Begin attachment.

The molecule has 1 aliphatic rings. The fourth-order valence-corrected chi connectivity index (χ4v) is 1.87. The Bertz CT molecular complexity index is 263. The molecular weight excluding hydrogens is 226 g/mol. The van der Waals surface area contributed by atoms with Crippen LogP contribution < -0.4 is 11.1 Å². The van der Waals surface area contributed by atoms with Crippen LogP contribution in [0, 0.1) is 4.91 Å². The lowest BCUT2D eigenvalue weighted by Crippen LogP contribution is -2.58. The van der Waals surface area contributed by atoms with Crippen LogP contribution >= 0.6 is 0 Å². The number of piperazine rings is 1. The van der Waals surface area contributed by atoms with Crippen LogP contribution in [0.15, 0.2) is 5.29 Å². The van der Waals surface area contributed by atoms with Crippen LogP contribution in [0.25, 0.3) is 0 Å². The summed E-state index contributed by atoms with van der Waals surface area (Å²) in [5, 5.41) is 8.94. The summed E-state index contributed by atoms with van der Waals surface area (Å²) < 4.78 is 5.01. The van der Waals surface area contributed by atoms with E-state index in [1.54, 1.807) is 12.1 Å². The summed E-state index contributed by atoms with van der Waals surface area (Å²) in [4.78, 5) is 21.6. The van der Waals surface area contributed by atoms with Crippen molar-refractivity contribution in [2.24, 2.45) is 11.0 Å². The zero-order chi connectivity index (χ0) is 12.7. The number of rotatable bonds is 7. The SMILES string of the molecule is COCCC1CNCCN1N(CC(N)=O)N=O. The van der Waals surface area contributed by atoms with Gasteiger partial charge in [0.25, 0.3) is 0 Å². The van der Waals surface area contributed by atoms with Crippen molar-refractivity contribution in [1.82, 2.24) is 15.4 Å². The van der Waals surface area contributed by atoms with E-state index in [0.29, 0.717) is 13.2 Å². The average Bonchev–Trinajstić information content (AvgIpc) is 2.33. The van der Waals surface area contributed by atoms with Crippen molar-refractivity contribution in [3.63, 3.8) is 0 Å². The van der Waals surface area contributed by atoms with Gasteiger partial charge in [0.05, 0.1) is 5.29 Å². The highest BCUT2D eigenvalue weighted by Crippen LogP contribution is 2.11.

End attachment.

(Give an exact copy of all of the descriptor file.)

The molecule has 1 aliphatic rings. The fourth-order valence-corrected chi connectivity index (χ4v) is 1.87. The Bertz CT molecular complexity index is 263. The molecular weight excluding hydrogens is 226 g/mol. The van der Waals surface area contributed by atoms with Crippen LogP contribution < -0.4 is 11.1 Å². The van der Waals surface area contributed by atoms with Crippen LogP contribution in [0, 0.1) is 4.91 Å². The lowest BCUT2D eigenvalue weighted by Crippen LogP contribution is -2.58. The van der Waals surface area contributed by atoms with Crippen LogP contribution >= 0.6 is 0 Å². The number of piperazine rings is 1. The van der Waals surface area contributed by atoms with Crippen LogP contribution in [0.15, 0.2) is 5.29 Å². The van der Waals surface area contributed by atoms with Crippen LogP contribution in [0.25, 0.3) is 0 Å². The summed E-state index contributed by atoms with van der Waals surface area (Å²) in [5, 5.41) is 8.94. The summed E-state index contributed by atoms with van der Waals surface area (Å²) < 4.78 is 5.01. The van der Waals surface area contributed by atoms with E-state index in [1.54, 1.807) is 12.1 Å². The summed E-state index contributed by atoms with van der Waals surface area (Å²) in [4.78, 5) is 21.6. The van der Waals surface area contributed by atoms with Crippen molar-refractivity contribution in [2.24, 2.45) is 11.0 Å². The zero-order chi connectivity index (χ0) is 12.7. The number of rotatable bonds is 7. The SMILES string of the molecule is COCCC1CNCCN1N(CC(N)=O)N=O. The van der Waals surface area contributed by atoms with Gasteiger partial charge in [0.25, 0.3) is 0 Å². The van der Waals surface area contributed by atoms with Crippen molar-refractivity contribution in [1.82, 2.24) is 15.4 Å². The van der Waals surface area contributed by atoms with E-state index in [0.29, 0.717) is 13.2 Å². The average Bonchev–Trinajstić information content (AvgIpc) is 2.33. The van der Waals surface area contributed by atoms with Crippen molar-refractivity contribution in [3.63, 3.8) is 0 Å². The van der Waals surface area contributed by atoms with Gasteiger partial charge in [0.05, 0.1) is 5.29 Å². The highest BCUT2D eigenvalue weighted by Crippen LogP contribution is 2.11.